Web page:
Game 4: Parsons explodes for a near triple double, OKC makes a 2nd quarter run, Rockets respond with massive 38 point 3rd quarter, win game with defense late forcing 3 OKC turnovers and forcing people not named Kevin Durant to make plays.
Game 5: Came out hot on the road, weathered the OKC storm, forced ‘Hack Asik' strategy late, won with poise after controlling most of the game.
Game 6: Came out with fire and energy but ran out of gas late as Derek Fisher issued the daggers with 3 pointers and forcing turnovers late to close out the series.
By my count, that tallies up to 1 blowout, 3 games decided by three points or less, 3 second half comebacks after looking like things were getting out of hand, 2 ridiculously lucky rolls of the dice for OKC late in games (Perkins no-call and KD 3-pointer), 2 player injuries (Lin and Delfino) to fight through, and 2 playoff victories to show for it. Every game offered a very serious challenge to this team's fortitude and more often than not the Rockets responded in ways that no team this young should be expected to respond. This team did a lot of growing since mid-April and shows no signs of slowing down their development. Now the real question is how many of these young guys can we retain for the long haul to a championship.
Now, where were we?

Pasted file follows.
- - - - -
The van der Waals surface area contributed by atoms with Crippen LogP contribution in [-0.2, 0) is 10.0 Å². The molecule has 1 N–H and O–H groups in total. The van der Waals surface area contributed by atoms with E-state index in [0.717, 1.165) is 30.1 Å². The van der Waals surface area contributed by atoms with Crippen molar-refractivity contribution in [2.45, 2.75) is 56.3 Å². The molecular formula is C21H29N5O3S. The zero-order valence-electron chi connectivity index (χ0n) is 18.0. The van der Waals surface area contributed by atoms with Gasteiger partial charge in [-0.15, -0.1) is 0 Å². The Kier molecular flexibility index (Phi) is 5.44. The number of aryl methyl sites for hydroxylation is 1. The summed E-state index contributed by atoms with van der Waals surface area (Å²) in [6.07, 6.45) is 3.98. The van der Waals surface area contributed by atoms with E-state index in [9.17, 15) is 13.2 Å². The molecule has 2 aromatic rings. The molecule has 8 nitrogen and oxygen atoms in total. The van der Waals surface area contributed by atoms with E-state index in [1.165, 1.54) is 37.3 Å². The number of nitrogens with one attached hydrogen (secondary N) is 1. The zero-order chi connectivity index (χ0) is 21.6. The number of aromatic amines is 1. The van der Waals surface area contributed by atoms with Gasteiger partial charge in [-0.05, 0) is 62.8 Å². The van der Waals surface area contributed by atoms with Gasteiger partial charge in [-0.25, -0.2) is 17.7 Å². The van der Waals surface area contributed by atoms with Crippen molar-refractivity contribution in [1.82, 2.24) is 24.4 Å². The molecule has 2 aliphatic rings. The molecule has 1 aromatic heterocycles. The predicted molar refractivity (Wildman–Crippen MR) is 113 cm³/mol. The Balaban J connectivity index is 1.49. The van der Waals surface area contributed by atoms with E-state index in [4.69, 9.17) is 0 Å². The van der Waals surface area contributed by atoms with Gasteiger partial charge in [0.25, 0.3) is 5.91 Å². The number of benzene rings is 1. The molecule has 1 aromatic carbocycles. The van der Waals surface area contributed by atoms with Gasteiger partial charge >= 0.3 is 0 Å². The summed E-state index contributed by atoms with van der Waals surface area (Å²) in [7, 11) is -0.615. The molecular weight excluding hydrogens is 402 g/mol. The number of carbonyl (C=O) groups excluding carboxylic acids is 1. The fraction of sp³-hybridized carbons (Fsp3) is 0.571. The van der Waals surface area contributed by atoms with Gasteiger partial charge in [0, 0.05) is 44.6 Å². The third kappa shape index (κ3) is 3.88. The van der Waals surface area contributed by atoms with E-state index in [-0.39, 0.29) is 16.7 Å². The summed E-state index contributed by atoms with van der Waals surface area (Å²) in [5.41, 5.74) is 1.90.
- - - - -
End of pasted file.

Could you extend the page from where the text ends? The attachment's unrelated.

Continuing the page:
2. Was second in the league in 3 pointers made and attempted. For some reason this reminds me of Daunte Culpepper's record breaking TD throwing year in 2004 when he tossed for 39 scores only to be overshadowed by Peyton Manning's 49 in the same year. At the time the top 3 were Dan Marino twice (once for 48 TDs and another for 44) and Kurt Warner (41 TDs). We had a record setting season that will not get as much press as the team that took #1. The Knicks will take top honors in both makes and attempts, but our buddy Max Croes did a nice write-up as we approached (and eventually did) break the old record for 3-pointers made and attempted in a season along with NYK. This season, the Knicks hit 891 3-pointers and took 2371 3-point shots. The Rockets hit 867 3-pointers and attempted 2369 3-pointers. Only seven teams other teams in NBA history had crossed the 800 mark before. This season, third place in makes went to Miami with 717. Only 3 teams had above 700, after that, a big drop-off into mid-to-low 600's. The former record was held by the '09-'10 Orlando Magic squad with 841 makes and the '08-'09 Knicks with 2284 attempts. The Rockets also tied the record for most made 3 pointers in a game against the Warriors in mid-February, much to Mark Jackson's chagrin. I know I'll be marking my calendar for the dates Houston plays Golden State for sure next season.